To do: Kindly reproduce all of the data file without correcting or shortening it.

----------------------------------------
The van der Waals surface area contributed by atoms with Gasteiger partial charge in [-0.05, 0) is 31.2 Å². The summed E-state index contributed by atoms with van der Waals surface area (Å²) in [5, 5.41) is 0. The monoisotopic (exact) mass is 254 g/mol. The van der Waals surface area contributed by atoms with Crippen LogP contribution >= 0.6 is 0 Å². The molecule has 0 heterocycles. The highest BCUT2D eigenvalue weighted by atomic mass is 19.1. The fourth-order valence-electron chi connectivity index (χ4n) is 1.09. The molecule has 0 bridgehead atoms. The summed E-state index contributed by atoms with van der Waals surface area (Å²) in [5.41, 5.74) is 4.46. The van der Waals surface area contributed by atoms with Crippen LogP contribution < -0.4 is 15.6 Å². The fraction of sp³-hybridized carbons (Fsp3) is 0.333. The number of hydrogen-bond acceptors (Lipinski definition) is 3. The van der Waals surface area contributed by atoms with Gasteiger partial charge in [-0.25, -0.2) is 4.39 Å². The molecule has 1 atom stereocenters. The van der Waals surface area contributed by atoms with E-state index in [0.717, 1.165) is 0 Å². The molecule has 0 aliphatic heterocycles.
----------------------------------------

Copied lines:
The van der Waals surface area contributed by atoms with Gasteiger partial charge in [-0.05, 0) is 31.2 Å². The summed E-state index contributed by atoms with van der Waals surface area (Å²) in [5, 5.41) is 0. The monoisotopic (exact) mass is 254 g/mol. The van der Waals surface area contributed by atoms with Crippen LogP contribution >= 0.6 is 0 Å². The molecule has 0 heterocycles. The highest BCUT2D eigenvalue weighted by atomic mass is 19.1. The fourth-order valence-electron chi connectivity index (χ4n) is 1.09. The molecule has 0 bridgehead atoms. The summed E-state index contributed by atoms with van der Waals surface area (Å²) in [5.41, 5.74) is 4.46. The van der Waals surface area contributed by atoms with Crippen LogP contribution < -0.4 is 15.6 Å². The fraction of sp³-hybridized carbons (Fsp3) is 0.333. The number of hydrogen-bond acceptors (Lipinski definition) is 3. The van der Waals surface area contributed by atoms with Gasteiger partial charge in [-0.25, -0.2) is 4.39 Å². The molecule has 1 atom stereocenters. The van der Waals surface area contributed by atoms with E-state index in [0.717, 1.165) is 0 Å². The molecule has 0 aliphatic heterocycles.